I suppose sometimes things work out. The Graduate Dean, whose office I stormed into earlier this week after being shuttled from department to department and getting tired of it, contacted the Graduate School to actually fight for me, and tell them they were wrong. I did not have to pay tuition for switching classes. That's what a full tuition waiver is for. So I was finally able to switch classes into Linguistics again, and I have been thoroughly enjoying them. I just have to pay fees, which I expected to begin with. But in another shocking turn of events, I received a phone call from the scholarship department. They have owed me $1000 since I was given a scholarship last February, but it never paid in. When you get a scholarship, the money is sent back to your loans, decreasing the amount you borrowed for the semester. In this case, the money was sent to my loans, but never actually paid into my account, leaving my account $1000 negative. I had to pay that to register, so now they owe me money. In a bit of a twist, the people offering the scholarship felt so bad about not paying me for over 6 months that they decided to triple my scholarship amount and pay it to me over 2 semesters. Now I'll just have to fight Bursar to make sure they don't send that back to my loans too, since it is money owed to me.
Things are slowly getting better, so it would seem.
-- [Chuck] Continuing to speak about colleges, it's no wonder I've had so many issues fighting with my school. This article by Alternet is an eye-opener for anyone attending or putting someone through college. It discusses how our schools are becoming money-grubbers, and how big banks brought them there.
-- [Chuck] Off camera at the Presidential debate last night, there was plenty going on. Check out these two links. The first is provided by Chuck, and is a call to action to protest at the debates. The second is mine, and details not only the protests, but also what the two candidates did off camera as well.
-- [Chuck] A judge ruled on Tuesday that the Indefinite Detention clause of the NDAA will stand, based on the assurances of the government alone. Why is that okay? We would never take anyone else at their word. This article provides insight into the ruling and offers many a reason why we should be angry about this.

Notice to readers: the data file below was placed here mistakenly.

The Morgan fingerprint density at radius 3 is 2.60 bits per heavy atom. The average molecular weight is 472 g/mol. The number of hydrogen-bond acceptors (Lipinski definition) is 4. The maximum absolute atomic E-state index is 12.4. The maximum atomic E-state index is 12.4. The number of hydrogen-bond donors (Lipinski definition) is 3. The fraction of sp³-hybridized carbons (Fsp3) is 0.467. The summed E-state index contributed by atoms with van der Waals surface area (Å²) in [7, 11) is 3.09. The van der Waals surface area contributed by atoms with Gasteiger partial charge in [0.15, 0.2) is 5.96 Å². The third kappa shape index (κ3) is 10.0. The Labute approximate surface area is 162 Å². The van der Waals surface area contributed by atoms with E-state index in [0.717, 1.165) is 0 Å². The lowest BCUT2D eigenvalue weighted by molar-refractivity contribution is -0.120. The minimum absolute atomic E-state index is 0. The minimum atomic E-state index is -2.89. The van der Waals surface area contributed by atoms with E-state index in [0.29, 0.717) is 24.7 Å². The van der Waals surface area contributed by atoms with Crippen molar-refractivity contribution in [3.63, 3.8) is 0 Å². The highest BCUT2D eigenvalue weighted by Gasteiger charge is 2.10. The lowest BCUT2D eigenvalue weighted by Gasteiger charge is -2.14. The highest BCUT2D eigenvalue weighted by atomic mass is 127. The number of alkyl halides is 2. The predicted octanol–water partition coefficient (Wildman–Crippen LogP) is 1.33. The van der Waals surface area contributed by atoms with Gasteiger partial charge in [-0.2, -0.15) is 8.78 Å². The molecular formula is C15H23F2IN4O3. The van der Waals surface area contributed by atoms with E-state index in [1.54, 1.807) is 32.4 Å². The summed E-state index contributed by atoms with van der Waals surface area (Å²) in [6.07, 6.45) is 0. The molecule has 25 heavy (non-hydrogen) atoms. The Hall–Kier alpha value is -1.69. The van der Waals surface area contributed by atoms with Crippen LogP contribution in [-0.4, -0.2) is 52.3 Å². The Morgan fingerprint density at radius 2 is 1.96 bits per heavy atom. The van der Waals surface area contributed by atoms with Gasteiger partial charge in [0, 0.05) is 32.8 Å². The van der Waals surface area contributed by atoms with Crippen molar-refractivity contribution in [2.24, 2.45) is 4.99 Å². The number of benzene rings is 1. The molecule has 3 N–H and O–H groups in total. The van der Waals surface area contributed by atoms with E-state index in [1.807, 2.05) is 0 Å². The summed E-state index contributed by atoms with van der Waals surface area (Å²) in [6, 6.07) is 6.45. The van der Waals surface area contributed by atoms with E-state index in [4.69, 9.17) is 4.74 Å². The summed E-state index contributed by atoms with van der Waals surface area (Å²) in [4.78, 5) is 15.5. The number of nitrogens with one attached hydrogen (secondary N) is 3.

-- One of the federal monitors assigned to the Oakland Police Department is criticizing their methods in dealing with Occupy Oakland. The monitor says the reports released by Frazier Group, which offers recommendations to the department, are troubling.
-- Occupy Chevron is growing at a fast rate, as word spreads about the tax issues, fires, and explosions sustained by the company recently. People are taking to the streets to demand reforms and compensation for both the city and its residents. This is a photo story of the protests.
-- [Chuck] Many of us believe that Wall Street had a heavy hand in the issues we face today with the economy. Prosecuting these big business groups has been all but invisible, as it doesn't seem to be happening. But now, a petition is circling asking Eric Schneiderman to either seriously lay charges against Wall Street, or step down in protest. You can read more about it and/or sign it here.
-- Here's a column from an author who doesn't exactly agree with Occupy, but is nonetheless outraged at the treatment they have received at the hands of police. They also discuss the government's swiftly moving laws that take away from the Constitution without consideration or opposition.
-- The riot police went after striking Walmart workers the other day, and most of us didn't even realize what was going on. Now, in a bit of photojournalism, BuzzFeed offers us an actual view of the people that apparently needed riot police to arrest them. (Take note: many of these employees happen to be elderly, or at least over age 50.)
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